Following a period of 10 weeks from the date of their first vaccination, the registered person will no longer be able to employ or otherwise engage the individual for the provision of the regulated activity until the individual provides evidence of having been vaccinated with a complete course of doses of an authorised COVID-19 vaccine or are exempt from COVID-19 vaccination.
21. What do these regulations mean to me as a volunteer?
From 1 April 2022, as with workers, it will become law that any volunteer engaged for the purposes of the provision of a CQC regulated activity and who has face-to-face contact with people receiving care must be fully vaccinated with an authorised COVID-19 vaccine or be able to demonstrate that they fall into the listed exemptions. The registered or nominated person (eg NHS Trust Head of Volunteering) will have a discussion with you to confirm whether your role is in scope of the new regulations and if so, you will only be able to continue providing services if you are vaccinated or provide evidence of your exemption.
22. How can NHS organisations obtain evidence of vaccination?
There are a number of ways in which vaccination status can be obtained:
- Staff can be asked directly about their vaccination status.
- Organisations that have undertaken their own vaccination delivery programme can look up which staff have received vaccinations.
- Central databases that record vaccination data from the national vaccination programme can be used and integrated with staff records.
In order to reduce burdens on organisations and staff, a small number of designated members of staff in organisations (eg designated individuals in HR & OD teams) can be given access data about staff which has been recorded on the NHS England National Immunisation System (NIMS) database and linked to the NHS Electronic Staff Record (ESR) number. To be clear, the only clinical information that will be made available to NHS organisations from the national immunisation database is an individual’s COVID-19 vaccination status. By getting this information from NHS England’s immunisation database individuals will not need to provide evidence of their vaccination status, making it easier for both them and their managers.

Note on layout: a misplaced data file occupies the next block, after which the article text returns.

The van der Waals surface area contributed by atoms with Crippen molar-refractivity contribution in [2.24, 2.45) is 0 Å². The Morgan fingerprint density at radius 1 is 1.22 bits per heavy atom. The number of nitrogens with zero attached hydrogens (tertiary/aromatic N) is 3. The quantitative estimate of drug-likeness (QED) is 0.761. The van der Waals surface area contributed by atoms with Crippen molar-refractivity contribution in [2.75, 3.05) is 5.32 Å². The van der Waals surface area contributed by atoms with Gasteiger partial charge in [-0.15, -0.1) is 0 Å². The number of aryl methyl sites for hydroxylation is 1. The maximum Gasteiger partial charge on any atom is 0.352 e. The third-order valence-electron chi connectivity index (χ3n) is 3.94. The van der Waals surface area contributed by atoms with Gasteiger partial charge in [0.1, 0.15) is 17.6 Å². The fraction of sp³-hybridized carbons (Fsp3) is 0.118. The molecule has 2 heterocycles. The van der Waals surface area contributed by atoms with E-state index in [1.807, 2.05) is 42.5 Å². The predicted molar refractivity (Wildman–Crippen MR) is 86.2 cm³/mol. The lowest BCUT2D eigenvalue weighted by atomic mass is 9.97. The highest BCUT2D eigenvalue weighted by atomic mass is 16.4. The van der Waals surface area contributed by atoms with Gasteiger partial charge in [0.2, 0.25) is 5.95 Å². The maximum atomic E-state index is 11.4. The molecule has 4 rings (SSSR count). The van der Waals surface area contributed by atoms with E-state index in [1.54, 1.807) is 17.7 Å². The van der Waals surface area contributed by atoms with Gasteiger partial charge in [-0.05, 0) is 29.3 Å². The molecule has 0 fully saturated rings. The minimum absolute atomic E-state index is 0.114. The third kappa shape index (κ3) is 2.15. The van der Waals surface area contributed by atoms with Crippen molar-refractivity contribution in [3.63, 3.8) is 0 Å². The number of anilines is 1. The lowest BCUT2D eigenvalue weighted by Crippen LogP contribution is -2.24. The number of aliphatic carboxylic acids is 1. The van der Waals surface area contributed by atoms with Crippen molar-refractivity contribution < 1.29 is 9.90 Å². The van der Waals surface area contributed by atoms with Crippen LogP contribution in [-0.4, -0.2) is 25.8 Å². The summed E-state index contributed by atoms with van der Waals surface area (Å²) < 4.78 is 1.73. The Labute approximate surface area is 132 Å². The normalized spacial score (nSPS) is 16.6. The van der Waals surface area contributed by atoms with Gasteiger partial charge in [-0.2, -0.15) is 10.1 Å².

The Control of Patient Information (COPI) notices issued by the Secretary of State for Health and Social Care under the Health Service (Control of Patient Information) Regulations 2002, provides a legal basis for NHS England to disclose this information to health and care organisations, and NHS organisations are required under the COPI notice to process what would otherwise be confidential patient information for ‘COVID-19 purposes’. Further information is available on the legal framework which supports access to the vaccination data: COPI notice – frequently asked questions.
23. Do organisations have to obtain the consent of staff before accessing the NIMS database to find out their COVID-19 vaccination status?
No. The COPI Notice provides a legal basis for NHS organisations to require access to confidential patient information needed to support the pandemic response. Organisations need to know the vaccination status of individuals in scope of VCOD regulations in order to protect patients and the workforce.
24. If the regulations do not come into force until 1 April, why are NHS organisations able to access information about the COVID-19 vaccination status of individuals now?
It is essential that organisations have access to the vaccination status of individuals now so that they can:
- Protect patients and the workforce from the risk of infection,
- Identify staff who have not yet been vaccinated in order to provide them with additional information and advice about the efficacy of the vaccines,
- Make arrangements for the possible redeployment of staff who remain unvaccinated after 1 April.